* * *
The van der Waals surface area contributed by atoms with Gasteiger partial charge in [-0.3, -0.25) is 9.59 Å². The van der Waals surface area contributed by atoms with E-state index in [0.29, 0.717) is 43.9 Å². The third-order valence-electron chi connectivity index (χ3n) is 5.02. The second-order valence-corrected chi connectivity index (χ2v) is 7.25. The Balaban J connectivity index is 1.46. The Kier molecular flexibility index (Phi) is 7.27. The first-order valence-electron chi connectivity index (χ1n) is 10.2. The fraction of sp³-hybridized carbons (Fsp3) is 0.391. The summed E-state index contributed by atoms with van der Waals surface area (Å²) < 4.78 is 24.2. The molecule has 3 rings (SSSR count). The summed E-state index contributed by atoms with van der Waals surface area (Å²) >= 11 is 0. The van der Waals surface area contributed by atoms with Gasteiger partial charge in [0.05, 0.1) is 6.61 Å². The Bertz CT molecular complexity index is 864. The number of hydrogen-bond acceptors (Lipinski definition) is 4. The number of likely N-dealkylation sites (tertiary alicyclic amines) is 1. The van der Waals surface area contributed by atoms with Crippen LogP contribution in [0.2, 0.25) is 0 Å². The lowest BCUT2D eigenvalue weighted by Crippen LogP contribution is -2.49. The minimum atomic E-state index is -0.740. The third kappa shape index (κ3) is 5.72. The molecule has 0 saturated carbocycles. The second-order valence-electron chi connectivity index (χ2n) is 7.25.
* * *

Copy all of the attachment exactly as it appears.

The van der Waals surface area contributed by atoms with Gasteiger partial charge in [-0.3, -0.25) is 9.59 Å². The van der Waals surface area contributed by atoms with E-state index in [0.29, 0.717) is 43.9 Å². The third-order valence-electron chi connectivity index (χ3n) is 5.02. The second-order valence-corrected chi connectivity index (χ2v) is 7.25. The Balaban J connectivity index is 1.46. The Kier molecular flexibility index (Phi) is 7.27. The first-order valence-electron chi connectivity index (χ1n) is 10.2. The fraction of sp³-hybridized carbons (Fsp3) is 0.391. The summed E-state index contributed by atoms with van der Waals surface area (Å²) < 4.78 is 24.2. The molecule has 3 rings (SSSR count). The summed E-state index contributed by atoms with van der Waals surface area (Å²) >= 11 is 0. The van der Waals surface area contributed by atoms with Gasteiger partial charge in [0.05, 0.1) is 6.61 Å². The Bertz CT molecular complexity index is 864. The number of hydrogen-bond acceptors (Lipinski definition) is 4. The number of likely N-dealkylation sites (tertiary alicyclic amines) is 1. The van der Waals surface area contributed by atoms with Crippen LogP contribution in [0.2, 0.25) is 0 Å². The lowest BCUT2D eigenvalue weighted by Crippen LogP contribution is -2.49. The minimum atomic E-state index is -0.740. The third kappa shape index (κ3) is 5.72. The molecule has 0 saturated carbocycles. The second-order valence-electron chi connectivity index (χ2n) is 7.25.